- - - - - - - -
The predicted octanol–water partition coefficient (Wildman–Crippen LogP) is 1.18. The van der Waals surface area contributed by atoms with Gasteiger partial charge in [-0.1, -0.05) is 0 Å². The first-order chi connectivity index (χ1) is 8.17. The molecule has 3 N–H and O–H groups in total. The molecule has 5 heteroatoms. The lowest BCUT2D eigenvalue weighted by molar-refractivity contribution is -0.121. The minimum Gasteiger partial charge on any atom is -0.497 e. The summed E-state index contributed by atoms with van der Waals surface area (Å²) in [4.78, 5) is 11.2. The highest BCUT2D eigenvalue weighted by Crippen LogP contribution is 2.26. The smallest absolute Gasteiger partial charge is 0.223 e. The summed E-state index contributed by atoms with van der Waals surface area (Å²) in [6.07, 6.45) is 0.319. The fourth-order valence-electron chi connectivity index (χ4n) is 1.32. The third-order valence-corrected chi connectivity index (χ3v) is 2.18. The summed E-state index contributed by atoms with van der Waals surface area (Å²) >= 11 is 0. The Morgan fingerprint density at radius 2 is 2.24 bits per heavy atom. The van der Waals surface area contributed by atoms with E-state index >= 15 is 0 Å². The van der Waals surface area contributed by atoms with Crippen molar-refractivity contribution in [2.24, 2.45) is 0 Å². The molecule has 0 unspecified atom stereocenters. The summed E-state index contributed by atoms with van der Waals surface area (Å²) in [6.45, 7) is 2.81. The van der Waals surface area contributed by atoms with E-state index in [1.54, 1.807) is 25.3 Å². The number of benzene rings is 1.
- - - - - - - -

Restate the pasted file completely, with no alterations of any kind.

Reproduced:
The predicted octanol–water partition coefficient (Wildman–Crippen LogP) is 1.18. The van der Waals surface area contributed by atoms with Gasteiger partial charge in [-0.1, -0.05) is 0 Å². The first-order chi connectivity index (χ1) is 8.17. The molecule has 3 N–H and O–H groups in total. The molecule has 5 heteroatoms. The lowest BCUT2D eigenvalue weighted by molar-refractivity contribution is -0.121. The minimum Gasteiger partial charge on any atom is -0.497 e. The summed E-state index contributed by atoms with van der Waals surface area (Å²) in [4.78, 5) is 11.2. The highest BCUT2D eigenvalue weighted by Crippen LogP contribution is 2.26. The smallest absolute Gasteiger partial charge is 0.223 e. The summed E-state index contributed by atoms with van der Waals surface area (Å²) in [6.07, 6.45) is 0.319. The fourth-order valence-electron chi connectivity index (χ4n) is 1.32. The third-order valence-corrected chi connectivity index (χ3v) is 2.18. The summed E-state index contributed by atoms with van der Waals surface area (Å²) >= 11 is 0. The Morgan fingerprint density at radius 2 is 2.24 bits per heavy atom. The van der Waals surface area contributed by atoms with E-state index >= 15 is 0 Å². The van der Waals surface area contributed by atoms with Crippen molar-refractivity contribution in [2.24, 2.45) is 0 Å². The molecule has 0 unspecified atom stereocenters. The summed E-state index contributed by atoms with van der Waals surface area (Å²) in [6.45, 7) is 2.81. The van der Waals surface area contributed by atoms with E-state index in [1.54, 1.807) is 25.3 Å². The number of benzene rings is 1.